July dream - FamilyEducation

July dream

July 12,2010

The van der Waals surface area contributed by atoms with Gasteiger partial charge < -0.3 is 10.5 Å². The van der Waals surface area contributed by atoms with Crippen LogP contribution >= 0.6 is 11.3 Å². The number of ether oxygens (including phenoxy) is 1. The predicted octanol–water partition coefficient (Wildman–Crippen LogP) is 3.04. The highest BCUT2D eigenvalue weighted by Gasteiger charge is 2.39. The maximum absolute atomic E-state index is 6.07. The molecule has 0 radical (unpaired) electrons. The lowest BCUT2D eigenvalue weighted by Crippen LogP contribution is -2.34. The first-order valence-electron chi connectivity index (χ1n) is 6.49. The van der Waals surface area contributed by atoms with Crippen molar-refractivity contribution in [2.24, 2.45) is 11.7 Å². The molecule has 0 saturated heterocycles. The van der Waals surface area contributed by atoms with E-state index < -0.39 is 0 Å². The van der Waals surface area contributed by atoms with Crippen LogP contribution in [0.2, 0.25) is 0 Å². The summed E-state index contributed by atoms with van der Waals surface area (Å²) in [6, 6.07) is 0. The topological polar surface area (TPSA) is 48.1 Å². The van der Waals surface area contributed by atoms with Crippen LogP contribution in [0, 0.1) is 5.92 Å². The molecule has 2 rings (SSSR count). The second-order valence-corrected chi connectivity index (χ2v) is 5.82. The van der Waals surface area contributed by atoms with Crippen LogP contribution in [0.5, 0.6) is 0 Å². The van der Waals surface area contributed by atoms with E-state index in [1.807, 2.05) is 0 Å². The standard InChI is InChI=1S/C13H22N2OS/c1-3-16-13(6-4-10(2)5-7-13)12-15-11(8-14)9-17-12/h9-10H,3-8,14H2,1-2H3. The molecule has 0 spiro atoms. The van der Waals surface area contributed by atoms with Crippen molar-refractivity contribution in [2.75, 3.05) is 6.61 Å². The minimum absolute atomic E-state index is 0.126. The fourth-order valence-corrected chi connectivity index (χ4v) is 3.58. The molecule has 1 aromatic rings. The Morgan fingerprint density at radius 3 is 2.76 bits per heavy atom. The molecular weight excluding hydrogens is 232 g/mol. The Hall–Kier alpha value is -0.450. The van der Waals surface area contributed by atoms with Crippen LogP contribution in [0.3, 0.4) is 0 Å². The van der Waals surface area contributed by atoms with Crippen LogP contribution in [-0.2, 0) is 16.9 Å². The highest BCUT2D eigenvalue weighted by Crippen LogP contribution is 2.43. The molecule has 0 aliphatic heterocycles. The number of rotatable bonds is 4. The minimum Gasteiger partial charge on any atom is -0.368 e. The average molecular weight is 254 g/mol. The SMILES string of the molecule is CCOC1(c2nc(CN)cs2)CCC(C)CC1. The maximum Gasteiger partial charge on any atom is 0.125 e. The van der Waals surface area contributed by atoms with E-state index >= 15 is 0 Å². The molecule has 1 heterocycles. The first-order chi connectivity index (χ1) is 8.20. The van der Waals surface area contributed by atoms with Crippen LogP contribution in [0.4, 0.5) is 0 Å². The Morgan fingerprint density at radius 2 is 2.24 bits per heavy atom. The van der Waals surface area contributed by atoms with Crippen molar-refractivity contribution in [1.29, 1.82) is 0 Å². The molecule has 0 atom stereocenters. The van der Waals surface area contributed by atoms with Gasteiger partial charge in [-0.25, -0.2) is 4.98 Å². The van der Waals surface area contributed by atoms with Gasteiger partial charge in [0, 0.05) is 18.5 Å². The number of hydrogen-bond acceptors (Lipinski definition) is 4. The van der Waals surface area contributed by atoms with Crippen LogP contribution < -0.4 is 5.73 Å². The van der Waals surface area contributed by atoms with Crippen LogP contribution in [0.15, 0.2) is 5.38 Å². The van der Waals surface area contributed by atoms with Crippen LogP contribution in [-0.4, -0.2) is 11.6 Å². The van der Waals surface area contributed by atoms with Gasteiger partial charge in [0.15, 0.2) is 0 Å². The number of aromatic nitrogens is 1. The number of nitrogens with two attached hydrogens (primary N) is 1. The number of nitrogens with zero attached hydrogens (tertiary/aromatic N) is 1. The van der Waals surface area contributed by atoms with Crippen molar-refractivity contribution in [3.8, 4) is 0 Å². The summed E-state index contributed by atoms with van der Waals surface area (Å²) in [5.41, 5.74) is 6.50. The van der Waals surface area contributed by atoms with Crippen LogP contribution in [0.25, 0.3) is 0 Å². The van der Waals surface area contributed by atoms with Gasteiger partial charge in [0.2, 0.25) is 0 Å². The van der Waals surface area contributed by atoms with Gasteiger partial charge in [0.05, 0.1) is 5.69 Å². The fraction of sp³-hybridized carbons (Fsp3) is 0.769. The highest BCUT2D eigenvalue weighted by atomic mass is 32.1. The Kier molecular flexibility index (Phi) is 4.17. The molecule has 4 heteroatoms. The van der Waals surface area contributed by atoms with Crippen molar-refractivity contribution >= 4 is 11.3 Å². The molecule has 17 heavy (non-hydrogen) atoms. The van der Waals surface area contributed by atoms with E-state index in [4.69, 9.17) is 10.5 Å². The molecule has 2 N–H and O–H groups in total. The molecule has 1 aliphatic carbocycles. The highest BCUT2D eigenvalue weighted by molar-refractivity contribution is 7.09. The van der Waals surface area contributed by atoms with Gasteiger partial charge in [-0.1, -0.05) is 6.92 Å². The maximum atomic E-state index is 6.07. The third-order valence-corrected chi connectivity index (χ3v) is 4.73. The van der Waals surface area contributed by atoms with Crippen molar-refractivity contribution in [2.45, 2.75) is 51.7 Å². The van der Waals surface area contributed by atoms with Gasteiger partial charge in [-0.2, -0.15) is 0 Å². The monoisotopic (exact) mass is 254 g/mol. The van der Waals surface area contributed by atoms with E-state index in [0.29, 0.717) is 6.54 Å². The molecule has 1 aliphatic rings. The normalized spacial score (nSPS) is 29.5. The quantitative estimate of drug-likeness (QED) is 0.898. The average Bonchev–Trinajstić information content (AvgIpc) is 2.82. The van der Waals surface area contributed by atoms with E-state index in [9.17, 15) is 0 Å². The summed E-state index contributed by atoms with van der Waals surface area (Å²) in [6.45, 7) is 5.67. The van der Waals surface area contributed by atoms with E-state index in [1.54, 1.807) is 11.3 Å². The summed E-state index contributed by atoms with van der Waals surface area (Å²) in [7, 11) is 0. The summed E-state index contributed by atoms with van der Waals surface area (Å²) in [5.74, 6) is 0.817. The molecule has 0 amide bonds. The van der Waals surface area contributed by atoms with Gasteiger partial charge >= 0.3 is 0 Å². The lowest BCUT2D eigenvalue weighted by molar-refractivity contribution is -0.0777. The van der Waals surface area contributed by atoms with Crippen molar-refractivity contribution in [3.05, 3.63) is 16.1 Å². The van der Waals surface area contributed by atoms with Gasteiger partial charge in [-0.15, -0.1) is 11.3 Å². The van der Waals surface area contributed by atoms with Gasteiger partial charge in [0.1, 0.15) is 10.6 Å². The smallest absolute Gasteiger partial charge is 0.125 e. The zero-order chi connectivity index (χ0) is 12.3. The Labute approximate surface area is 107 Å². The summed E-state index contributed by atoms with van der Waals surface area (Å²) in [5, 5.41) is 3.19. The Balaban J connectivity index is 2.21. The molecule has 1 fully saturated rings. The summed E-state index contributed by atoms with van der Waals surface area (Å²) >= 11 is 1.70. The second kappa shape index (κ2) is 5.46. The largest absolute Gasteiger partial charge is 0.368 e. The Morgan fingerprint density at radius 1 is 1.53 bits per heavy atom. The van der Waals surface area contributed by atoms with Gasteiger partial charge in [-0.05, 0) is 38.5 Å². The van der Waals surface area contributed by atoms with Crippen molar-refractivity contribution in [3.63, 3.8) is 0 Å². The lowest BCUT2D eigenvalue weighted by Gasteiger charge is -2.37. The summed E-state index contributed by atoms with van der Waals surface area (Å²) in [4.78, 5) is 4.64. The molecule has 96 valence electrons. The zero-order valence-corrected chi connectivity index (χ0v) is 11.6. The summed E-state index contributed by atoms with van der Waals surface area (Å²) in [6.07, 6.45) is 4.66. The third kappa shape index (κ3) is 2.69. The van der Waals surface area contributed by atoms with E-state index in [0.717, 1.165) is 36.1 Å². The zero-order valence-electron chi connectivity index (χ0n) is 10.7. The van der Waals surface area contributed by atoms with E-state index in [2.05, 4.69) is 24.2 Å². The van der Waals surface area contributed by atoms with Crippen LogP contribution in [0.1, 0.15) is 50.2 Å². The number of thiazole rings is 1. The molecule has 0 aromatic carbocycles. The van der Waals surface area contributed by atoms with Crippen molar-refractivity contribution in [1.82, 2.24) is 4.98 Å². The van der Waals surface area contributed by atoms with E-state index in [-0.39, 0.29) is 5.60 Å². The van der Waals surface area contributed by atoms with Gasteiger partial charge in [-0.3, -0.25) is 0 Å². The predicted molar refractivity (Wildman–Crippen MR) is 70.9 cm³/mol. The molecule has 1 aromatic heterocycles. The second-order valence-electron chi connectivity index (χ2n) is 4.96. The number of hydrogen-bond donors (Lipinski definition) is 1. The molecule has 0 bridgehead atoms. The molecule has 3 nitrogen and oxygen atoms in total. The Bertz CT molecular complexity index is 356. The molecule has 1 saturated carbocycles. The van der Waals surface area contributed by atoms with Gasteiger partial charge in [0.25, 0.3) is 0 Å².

July for us is a month of milestones and anniversaries. We already celebrated L.'s birthday on the 6th, and the next day, our 14th wedding anniversary. But six years ago, on July 12th, 2004, T. had major cranio-facial surgery to correct her metopic craniosynostosis. I've written about this before--and about her discharge, finally at age five, from her surgeon's care. Sometimes I wonder if we'll ever get so far away from that time--the time before her surgery and right after, that it will no longer have that same hold over us. But I don't think we ever will, for that experience is etched into our memories, our hearts, our bones, our dreams. The other night I had a terrible nightmare about T. When I woke up I was flat on my back, which of course explained the nightmare (ever since I was a child I have nightmares when I sleep on my back). But it was one of those unspeakably awful dreams that leaves you feeling emotionally spent and wrung out. When I surfaced abruptly, at the worst moment, there was a terrific thunderstorm raging outside. The room filled with lightning, and the house shook from the thunder, and the dog was lying, panting, on the floor by our bed. Normally I like thunderstorms--they are a good reason to snuggle down even further into my bed, turn over, and revel in the warmth and safety of the sheets, and my husband sleeping an arm's length away. But I felt laid open that night as if by a knife, stripped and vulnerable. I got up to check on the kids: L. first (asleep under a heavy pile of magazines) so I could linger longer with T., and then to T.'s room where I found her lying in her bed, curled on one side, blissfully asleep and completely unaware of the thunder and lightning outside. I had to fight the urge to scoop her up and carry her into our own bed--the dream was still in the air around me, terrifying and so real, like an electrical charge. For some reason I felt panicked, the way I had in the days before her surgery, when I'd stand over her crib or the changing table and soak her up with my eyes, memorizing every curve and dimple and angle, storing away the picture for surgery day, when I'd have to be away from her for seven whole hours, maybe more. I told a friend about T.'s history the other day. When I tell the story people's eyes always round out in horror and surprise. "Wow," they inevitably say. "You've been through so much!" And I always squirm a little inside. Because we have been through so much, that's true. But then again, we are lucky beyond words to have moved on. It's done now, over, a thing that belongs in the past, like a bad dream--to the dark, to another time. That one day in July vanishes with the comforts and beauty of the mundane, the real, the here and now moments that fill up your life suddenly and brilliantly, the way lightning fills a room at night.